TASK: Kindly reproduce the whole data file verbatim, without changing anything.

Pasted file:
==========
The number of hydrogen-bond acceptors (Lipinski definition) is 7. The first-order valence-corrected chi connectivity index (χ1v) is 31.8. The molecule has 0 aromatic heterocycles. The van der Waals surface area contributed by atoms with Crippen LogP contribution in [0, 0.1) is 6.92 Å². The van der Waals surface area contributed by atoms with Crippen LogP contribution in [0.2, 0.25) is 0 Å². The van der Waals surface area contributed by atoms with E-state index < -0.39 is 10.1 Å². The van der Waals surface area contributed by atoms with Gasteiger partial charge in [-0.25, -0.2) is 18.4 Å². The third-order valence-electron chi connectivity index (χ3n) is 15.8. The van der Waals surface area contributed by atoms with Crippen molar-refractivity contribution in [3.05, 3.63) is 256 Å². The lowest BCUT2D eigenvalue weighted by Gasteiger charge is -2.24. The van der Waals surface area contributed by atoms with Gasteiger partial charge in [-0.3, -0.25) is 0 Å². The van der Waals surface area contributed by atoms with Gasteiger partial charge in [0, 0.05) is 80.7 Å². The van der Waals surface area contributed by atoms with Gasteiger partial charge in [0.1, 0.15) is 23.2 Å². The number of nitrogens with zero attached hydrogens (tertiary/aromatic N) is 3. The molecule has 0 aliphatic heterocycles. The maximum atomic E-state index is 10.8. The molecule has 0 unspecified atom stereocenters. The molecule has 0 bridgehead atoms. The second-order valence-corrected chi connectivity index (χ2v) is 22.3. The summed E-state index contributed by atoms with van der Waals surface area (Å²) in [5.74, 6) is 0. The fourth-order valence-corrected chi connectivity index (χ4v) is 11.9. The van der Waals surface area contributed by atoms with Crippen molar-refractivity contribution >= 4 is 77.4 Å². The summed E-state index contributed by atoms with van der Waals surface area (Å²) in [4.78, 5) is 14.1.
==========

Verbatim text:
The number of hydrogen-bond acceptors (Lipinski definition) is 7. The first-order valence-corrected chi connectivity index (χ1v) is 31.8. The molecule has 0 aromatic heterocycles. The van der Waals surface area contributed by atoms with Crippen LogP contribution in [0, 0.1) is 6.92 Å². The van der Waals surface area contributed by atoms with Crippen LogP contribution in [0.2, 0.25) is 0 Å². The van der Waals surface area contributed by atoms with E-state index < -0.39 is 10.1 Å². The van der Waals surface area contributed by atoms with Gasteiger partial charge in [-0.25, -0.2) is 18.4 Å². The third-order valence-electron chi connectivity index (χ3n) is 15.8. The van der Waals surface area contributed by atoms with Crippen molar-refractivity contribution in [3.05, 3.63) is 256 Å². The lowest BCUT2D eigenvalue weighted by Gasteiger charge is -2.24. The van der Waals surface area contributed by atoms with Gasteiger partial charge in [-0.3, -0.25) is 0 Å². The van der Waals surface area contributed by atoms with Gasteiger partial charge in [0, 0.05) is 80.7 Å². The van der Waals surface area contributed by atoms with Gasteiger partial charge in [0.1, 0.15) is 23.2 Å². The number of nitrogens with zero attached hydrogens (tertiary/aromatic N) is 3. The molecule has 0 aliphatic heterocycles. The maximum atomic E-state index is 10.8. The molecule has 0 unspecified atom stereocenters. The molecule has 0 bridgehead atoms. The second-order valence-corrected chi connectivity index (χ2v) is 22.3. The summed E-state index contributed by atoms with van der Waals surface area (Å²) in [5.74, 6) is 0. The fourth-order valence-corrected chi connectivity index (χ4v) is 11.9. The van der Waals surface area contributed by atoms with Crippen molar-refractivity contribution >= 4 is 77.4 Å². The summed E-state index contributed by atoms with van der Waals surface area (Å²) in [4.78, 5) is 14.1.